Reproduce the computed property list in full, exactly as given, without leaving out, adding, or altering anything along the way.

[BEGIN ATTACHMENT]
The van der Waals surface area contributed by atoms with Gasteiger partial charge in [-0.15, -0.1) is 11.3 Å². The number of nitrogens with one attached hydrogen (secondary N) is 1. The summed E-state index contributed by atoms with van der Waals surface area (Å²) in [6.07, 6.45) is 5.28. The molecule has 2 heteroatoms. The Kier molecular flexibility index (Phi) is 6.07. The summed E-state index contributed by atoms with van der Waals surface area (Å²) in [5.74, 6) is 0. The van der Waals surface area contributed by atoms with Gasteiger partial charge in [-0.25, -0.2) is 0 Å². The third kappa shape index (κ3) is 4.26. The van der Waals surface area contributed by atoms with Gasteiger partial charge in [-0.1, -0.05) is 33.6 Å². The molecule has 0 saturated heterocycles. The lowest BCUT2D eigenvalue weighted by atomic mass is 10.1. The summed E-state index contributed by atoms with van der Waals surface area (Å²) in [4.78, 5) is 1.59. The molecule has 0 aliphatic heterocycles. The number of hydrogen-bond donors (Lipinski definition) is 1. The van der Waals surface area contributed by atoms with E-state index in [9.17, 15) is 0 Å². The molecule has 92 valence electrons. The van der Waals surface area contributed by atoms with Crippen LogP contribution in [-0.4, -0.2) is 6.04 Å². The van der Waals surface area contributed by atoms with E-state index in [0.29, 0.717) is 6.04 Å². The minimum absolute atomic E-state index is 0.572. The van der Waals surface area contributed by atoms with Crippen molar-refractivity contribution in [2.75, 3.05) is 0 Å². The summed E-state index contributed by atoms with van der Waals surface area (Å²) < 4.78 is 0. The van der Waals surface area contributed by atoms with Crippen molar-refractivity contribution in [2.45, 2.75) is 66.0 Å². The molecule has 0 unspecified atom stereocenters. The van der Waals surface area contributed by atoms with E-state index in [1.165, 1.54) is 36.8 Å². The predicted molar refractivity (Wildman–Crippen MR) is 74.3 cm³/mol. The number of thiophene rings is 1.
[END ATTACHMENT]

The van der Waals surface area contributed by atoms with Gasteiger partial charge in [-0.15, -0.1) is 11.3 Å². The number of nitrogens with one attached hydrogen (secondary N) is 1. The summed E-state index contributed by atoms with van der Waals surface area (Å²) in [6.07, 6.45) is 5.28. The molecule has 2 heteroatoms. The Kier molecular flexibility index (Phi) is 6.07. The summed E-state index contributed by atoms with van der Waals surface area (Å²) in [5.74, 6) is 0. The van der Waals surface area contributed by atoms with Gasteiger partial charge in [-0.25, -0.2) is 0 Å². The third kappa shape index (κ3) is 4.26. The van der Waals surface area contributed by atoms with Gasteiger partial charge in [-0.1, -0.05) is 33.6 Å². The molecule has 0 saturated heterocycles. The lowest BCUT2D eigenvalue weighted by atomic mass is 10.1. The summed E-state index contributed by atoms with van der Waals surface area (Å²) in [4.78, 5) is 1.59. The molecule has 0 aliphatic heterocycles. The number of hydrogen-bond donors (Lipinski definition) is 1. The van der Waals surface area contributed by atoms with E-state index in [9.17, 15) is 0 Å². The molecule has 92 valence electrons. The van der Waals surface area contributed by atoms with Crippen LogP contribution in [-0.4, -0.2) is 6.04 Å². The van der Waals surface area contributed by atoms with E-state index in [0.29, 0.717) is 6.04 Å². The minimum absolute atomic E-state index is 0.572. The van der Waals surface area contributed by atoms with Crippen molar-refractivity contribution in [2.75, 3.05) is 0 Å². The summed E-state index contributed by atoms with van der Waals surface area (Å²) < 4.78 is 0. The van der Waals surface area contributed by atoms with Crippen molar-refractivity contribution in [2.45, 2.75) is 66.0 Å². The molecule has 0 unspecified atom stereocenters. The van der Waals surface area contributed by atoms with E-state index in [1.165, 1.54) is 36.8 Å². The predicted molar refractivity (Wildman–Crippen MR) is 74.3 cm³/mol. The number of thiophene rings is 1.